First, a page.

When presenting ourselves to the world, we wear different masks depending on who's around. To our high school friends we'll act one way, to family we'll act a slightly different way, to our boss at work we'll act slightly different still.
Historically the most common distinction made between types of masks has been "personal" and "professional." It wasn't too long ago when once you left the office, work stopped. Now work follows you wherever you go. Telecommuting, etc. So knowledge workers find themselves wearing personal and professional hats at the same time, 24/7, from the office and from home.
In other words, technology is collapsing the masks we wear, making it harder to project different versions of our identity depending on the audience.
My theory: The most natural "you" is the version that gets presented when masks collapse. For example, host a dinner party with your mom, best friend from school, your boss from work, and a woman/man you're interested in dating. How do you act? What comes most naturally?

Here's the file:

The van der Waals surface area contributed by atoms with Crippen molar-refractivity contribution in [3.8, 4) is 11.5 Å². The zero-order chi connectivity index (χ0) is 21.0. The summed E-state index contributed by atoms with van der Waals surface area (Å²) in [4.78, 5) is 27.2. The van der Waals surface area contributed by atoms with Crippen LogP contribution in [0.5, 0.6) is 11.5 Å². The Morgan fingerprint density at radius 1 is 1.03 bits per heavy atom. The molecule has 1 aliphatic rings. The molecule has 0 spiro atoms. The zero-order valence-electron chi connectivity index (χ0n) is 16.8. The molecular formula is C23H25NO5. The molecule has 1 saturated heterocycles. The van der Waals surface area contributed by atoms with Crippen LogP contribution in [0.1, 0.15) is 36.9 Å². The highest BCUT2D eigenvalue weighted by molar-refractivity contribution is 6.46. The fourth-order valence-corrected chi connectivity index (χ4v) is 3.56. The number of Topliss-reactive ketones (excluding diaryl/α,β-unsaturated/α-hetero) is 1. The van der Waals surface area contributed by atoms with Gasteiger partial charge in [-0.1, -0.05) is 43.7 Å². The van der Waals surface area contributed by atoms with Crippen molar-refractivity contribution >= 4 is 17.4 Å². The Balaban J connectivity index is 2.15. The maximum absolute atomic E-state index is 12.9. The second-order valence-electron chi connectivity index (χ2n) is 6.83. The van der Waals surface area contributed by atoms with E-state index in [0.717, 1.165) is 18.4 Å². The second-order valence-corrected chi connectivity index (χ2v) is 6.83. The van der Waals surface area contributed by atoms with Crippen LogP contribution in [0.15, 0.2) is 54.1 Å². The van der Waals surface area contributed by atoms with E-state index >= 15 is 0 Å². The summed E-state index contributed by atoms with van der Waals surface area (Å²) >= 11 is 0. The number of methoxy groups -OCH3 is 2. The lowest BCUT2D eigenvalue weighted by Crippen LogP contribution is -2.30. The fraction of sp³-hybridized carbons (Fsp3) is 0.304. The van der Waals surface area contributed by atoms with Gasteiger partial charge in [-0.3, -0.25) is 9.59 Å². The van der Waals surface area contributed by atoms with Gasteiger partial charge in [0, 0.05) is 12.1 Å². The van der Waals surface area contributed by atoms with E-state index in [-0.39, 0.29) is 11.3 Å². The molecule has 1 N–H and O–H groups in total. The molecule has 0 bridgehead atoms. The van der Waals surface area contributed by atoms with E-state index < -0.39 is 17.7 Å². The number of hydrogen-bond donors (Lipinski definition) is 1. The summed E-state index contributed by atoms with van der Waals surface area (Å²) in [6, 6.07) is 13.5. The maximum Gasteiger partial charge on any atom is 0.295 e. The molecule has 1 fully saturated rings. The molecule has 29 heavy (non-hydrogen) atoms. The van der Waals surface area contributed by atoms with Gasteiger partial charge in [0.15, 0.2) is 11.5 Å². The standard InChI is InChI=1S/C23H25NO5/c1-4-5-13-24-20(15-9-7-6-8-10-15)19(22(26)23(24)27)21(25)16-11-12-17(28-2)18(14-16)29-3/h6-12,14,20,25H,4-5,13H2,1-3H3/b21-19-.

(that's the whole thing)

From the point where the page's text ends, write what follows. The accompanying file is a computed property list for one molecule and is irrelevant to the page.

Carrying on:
A public blog is another experiment in voice-synthesis and mask-collapse. I write one blog and all sorts of people read it, people with whom I would customize my presentation if we met in the real world. I slightly customize my vocabulary and personality if I meet a client versus my best friend from childhood. But I write only one blog, and even if I intend for it to be read by a particular constituency, I must remember that both my boss and friend can read it. Thus, the "you" that emerges on a personal blog represents a regression-to-the-mean synthesis, which may represent the most natural version of yourself.
(thanks to Stan James for helping generate this theory)